Kid, 12 years old June 28, 2020


It’s really...something. There’s two versions, and in order to give this movie a proper review, I had to look at the original movie on YouTube, which is definit... Continue reading
Teen, 15 years old Written byHollyHills786 December 21, 2018

Go and see this if you’re 15

I don’t really know much about the film. But I will say that 15 years old can watch this film with no trouble. Under age, don’t watch this film or watch it with... Continue reading

What's the story?

The world has gone to pot, and it's up to Noah to help God start over by building an ark and loading up two of every animal species he can find. But how will Noah convince the animals, or his bickering family, for that matter, to get on board before the rain starts? And what about the hesitant, vain animal king Xiro -- can he help them all get along if he can't even convince himself to lead? What happens if they run out of food, or worse, everyone turns on each other? Noah's and everyone's limits are more than cosmically tested when he decides to take God up on the ultimate ask.

Is it any good?

NOAH'S ARK is a biblical retelling that manages to potentially alienate both its natural audience of true believers and the secular crowd who might just enjoy a good story. Here, God is a nonchalant, golf-playing roustabout who is more concerned about getting good material for his future book, which he has outsourced writing to an eager-to-please angel, than he is about how the animals and his one loyal guy down below, Noah, will pull off this crazy loyalty test. That premise is amusing enough, but it plays out in a dragging plot overloaded with bickering and some pretty questionable material. The early setup with its references to debt and gluttony and yes, prostitution -- an attempt to show the world as a lost cause in need of a do-over -- will likely cause a bit of confusion for young kids who aren't going to necessarily understand how the price of grain means God needs to send a flood. But if that doesn't do it, the rest of the film will -- animals plot murder (sometimes rather explicitly), while Xiro the undecided has to decide whether he will ever stop chasing a tiger named Panty (not kidding), enough to get his act together and lead. There are some fart jokes, some drinking, a bit of cartoonish violence, and spat where one female cat calls another one fat. For a story out of the bible, there is surprisingly not much here you'd want your kid imitating at school.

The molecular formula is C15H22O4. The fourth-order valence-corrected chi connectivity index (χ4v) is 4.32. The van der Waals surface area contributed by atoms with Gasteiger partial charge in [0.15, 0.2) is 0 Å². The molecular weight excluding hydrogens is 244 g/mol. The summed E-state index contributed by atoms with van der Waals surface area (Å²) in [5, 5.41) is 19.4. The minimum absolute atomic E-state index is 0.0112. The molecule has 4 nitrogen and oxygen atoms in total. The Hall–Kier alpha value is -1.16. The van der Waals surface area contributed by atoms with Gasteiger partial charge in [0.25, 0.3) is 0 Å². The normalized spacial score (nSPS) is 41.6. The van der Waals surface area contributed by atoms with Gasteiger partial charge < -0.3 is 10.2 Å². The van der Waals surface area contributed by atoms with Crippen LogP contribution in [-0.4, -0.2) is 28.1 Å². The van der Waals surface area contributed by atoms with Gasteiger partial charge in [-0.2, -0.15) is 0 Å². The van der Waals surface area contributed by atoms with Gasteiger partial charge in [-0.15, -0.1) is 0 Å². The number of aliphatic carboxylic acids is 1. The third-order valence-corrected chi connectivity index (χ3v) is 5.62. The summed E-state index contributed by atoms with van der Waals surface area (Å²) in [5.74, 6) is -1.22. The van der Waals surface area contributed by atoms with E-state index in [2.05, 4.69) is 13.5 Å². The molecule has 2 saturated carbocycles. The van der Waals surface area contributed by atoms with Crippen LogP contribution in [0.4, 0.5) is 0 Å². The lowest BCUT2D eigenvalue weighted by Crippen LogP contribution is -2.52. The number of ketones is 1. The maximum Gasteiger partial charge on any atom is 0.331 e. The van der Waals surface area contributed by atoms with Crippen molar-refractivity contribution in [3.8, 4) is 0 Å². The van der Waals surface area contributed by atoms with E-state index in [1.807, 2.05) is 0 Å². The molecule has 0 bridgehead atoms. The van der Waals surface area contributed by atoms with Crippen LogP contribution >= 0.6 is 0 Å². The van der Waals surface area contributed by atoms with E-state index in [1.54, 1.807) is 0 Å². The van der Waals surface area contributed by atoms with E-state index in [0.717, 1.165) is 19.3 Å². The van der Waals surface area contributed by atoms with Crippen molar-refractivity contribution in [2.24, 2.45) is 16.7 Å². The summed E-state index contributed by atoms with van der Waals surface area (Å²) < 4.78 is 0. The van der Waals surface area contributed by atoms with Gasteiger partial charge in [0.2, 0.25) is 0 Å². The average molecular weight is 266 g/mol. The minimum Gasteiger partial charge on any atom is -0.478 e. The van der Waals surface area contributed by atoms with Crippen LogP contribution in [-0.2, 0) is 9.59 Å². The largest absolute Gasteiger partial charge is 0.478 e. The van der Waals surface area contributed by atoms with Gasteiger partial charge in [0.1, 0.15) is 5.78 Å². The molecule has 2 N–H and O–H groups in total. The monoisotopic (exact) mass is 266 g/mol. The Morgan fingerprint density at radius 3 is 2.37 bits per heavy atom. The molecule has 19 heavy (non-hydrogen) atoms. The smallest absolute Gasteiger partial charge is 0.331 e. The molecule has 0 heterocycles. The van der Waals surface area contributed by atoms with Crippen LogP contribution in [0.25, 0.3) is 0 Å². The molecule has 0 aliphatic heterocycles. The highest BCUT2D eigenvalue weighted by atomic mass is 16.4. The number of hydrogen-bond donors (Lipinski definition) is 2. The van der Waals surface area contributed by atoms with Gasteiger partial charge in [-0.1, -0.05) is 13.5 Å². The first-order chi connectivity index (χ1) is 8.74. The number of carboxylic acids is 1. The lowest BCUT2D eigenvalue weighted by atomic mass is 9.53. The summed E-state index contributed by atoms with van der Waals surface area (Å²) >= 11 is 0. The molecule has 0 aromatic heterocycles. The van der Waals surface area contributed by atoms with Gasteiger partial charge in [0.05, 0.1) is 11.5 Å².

But for kids who like animals and big boats, and parents who will take any version of a bible story they can get, there are ultimately positive messages about working together, ostensibly, if you can just lose the avarice, murder, sex, and farting that's holding you back.

Talk to your kids about ...

  • Families can talk about the original Noah story. Do you know the tale of Noah's Ark? What happens in the version you are familiar with?

  • The story of Noah's Ark is really about a big do-over. Is there anything you would do over if you could? What would it be, and why? How would it change things if you could do something over?

  • Being stuck together with a group of people is sometimes called being a captive audience, like on a family trip. Have you ever been a captive audience? What was it like? Did you get along? Why or why not? How can people get along better when they are stuck with each other for a period of time?